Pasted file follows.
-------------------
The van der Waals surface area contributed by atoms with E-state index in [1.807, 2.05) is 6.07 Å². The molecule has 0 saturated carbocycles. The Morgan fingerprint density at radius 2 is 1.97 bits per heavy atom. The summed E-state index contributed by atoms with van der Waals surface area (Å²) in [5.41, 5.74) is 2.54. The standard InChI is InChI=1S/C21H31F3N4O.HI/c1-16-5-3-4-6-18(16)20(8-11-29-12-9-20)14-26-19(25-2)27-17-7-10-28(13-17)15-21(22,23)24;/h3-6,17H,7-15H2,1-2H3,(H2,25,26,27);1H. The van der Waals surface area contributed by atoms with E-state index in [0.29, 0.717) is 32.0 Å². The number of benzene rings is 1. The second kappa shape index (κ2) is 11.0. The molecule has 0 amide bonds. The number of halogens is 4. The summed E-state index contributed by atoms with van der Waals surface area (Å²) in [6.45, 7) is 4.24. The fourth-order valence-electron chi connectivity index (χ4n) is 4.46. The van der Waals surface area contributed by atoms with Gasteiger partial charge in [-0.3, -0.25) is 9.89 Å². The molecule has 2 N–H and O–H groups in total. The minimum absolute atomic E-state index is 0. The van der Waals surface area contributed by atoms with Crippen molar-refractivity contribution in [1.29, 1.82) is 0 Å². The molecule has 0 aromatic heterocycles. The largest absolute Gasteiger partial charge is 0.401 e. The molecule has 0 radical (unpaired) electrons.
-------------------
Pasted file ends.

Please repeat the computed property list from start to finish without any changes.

The van der Waals surface area contributed by atoms with E-state index in [1.807, 2.05) is 6.07 Å². The molecule has 0 saturated carbocycles. The Morgan fingerprint density at radius 2 is 1.97 bits per heavy atom. The summed E-state index contributed by atoms with van der Waals surface area (Å²) in [5.41, 5.74) is 2.54. The standard InChI is InChI=1S/C21H31F3N4O.HI/c1-16-5-3-4-6-18(16)20(8-11-29-12-9-20)14-26-19(25-2)27-17-7-10-28(13-17)15-21(22,23)24;/h3-6,17H,7-15H2,1-2H3,(H2,25,26,27);1H. The van der Waals surface area contributed by atoms with E-state index in [0.29, 0.717) is 32.0 Å². The number of benzene rings is 1. The second kappa shape index (κ2) is 11.0. The molecule has 0 amide bonds. The number of halogens is 4. The summed E-state index contributed by atoms with van der Waals surface area (Å²) in [6.45, 7) is 4.24. The fourth-order valence-electron chi connectivity index (χ4n) is 4.46. The van der Waals surface area contributed by atoms with Gasteiger partial charge in [-0.3, -0.25) is 9.89 Å². The molecule has 2 N–H and O–H groups in total. The minimum absolute atomic E-state index is 0. The van der Waals surface area contributed by atoms with Crippen molar-refractivity contribution in [1.29, 1.82) is 0 Å². The molecule has 0 aromatic heterocycles. The largest absolute Gasteiger partial charge is 0.401 e. The molecule has 0 radical (unpaired) electrons.